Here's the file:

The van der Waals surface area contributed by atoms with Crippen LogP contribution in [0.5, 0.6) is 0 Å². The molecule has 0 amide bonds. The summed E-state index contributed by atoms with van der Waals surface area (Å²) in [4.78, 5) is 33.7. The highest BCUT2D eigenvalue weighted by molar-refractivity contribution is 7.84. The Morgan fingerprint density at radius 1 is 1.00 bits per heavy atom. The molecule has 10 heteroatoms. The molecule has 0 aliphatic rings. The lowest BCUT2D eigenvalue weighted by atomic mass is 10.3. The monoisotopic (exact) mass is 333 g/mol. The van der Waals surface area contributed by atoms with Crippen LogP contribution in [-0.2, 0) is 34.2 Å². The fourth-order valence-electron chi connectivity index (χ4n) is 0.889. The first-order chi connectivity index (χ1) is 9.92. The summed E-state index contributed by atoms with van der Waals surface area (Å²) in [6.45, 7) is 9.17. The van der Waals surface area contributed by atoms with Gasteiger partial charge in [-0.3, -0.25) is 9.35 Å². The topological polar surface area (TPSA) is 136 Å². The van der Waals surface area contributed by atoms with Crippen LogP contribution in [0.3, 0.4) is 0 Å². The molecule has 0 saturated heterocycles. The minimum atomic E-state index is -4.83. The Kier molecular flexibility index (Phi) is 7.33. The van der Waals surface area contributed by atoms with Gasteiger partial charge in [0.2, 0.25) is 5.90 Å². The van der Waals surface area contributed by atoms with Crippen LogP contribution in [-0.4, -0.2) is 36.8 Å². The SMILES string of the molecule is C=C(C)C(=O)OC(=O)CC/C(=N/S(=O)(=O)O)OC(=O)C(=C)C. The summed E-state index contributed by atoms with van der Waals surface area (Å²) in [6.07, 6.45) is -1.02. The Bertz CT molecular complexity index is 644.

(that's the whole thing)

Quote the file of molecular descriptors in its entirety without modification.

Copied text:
The van der Waals surface area contributed by atoms with Crippen LogP contribution in [0.5, 0.6) is 0 Å². The molecule has 0 amide bonds. The summed E-state index contributed by atoms with van der Waals surface area (Å²) in [4.78, 5) is 33.7. The highest BCUT2D eigenvalue weighted by molar-refractivity contribution is 7.84. The Morgan fingerprint density at radius 1 is 1.00 bits per heavy atom. The molecule has 10 heteroatoms. The molecule has 0 aliphatic rings. The lowest BCUT2D eigenvalue weighted by atomic mass is 10.3. The monoisotopic (exact) mass is 333 g/mol. The van der Waals surface area contributed by atoms with Crippen LogP contribution in [-0.2, 0) is 34.2 Å². The fourth-order valence-electron chi connectivity index (χ4n) is 0.889. The first-order chi connectivity index (χ1) is 9.92. The summed E-state index contributed by atoms with van der Waals surface area (Å²) in [6.45, 7) is 9.17. The van der Waals surface area contributed by atoms with Gasteiger partial charge in [-0.3, -0.25) is 9.35 Å². The topological polar surface area (TPSA) is 136 Å². The van der Waals surface area contributed by atoms with Crippen LogP contribution in [0.3, 0.4) is 0 Å². The molecule has 0 saturated heterocycles. The minimum atomic E-state index is -4.83. The Kier molecular flexibility index (Phi) is 7.33. The van der Waals surface area contributed by atoms with Gasteiger partial charge in [0.2, 0.25) is 5.90 Å². The van der Waals surface area contributed by atoms with Crippen LogP contribution in [-0.4, -0.2) is 36.8 Å². The SMILES string of the molecule is C=C(C)C(=O)OC(=O)CC/C(=N/S(=O)(=O)O)OC(=O)C(=C)C. The summed E-state index contributed by atoms with van der Waals surface area (Å²) in [6.07, 6.45) is -1.02. The Bertz CT molecular complexity index is 644.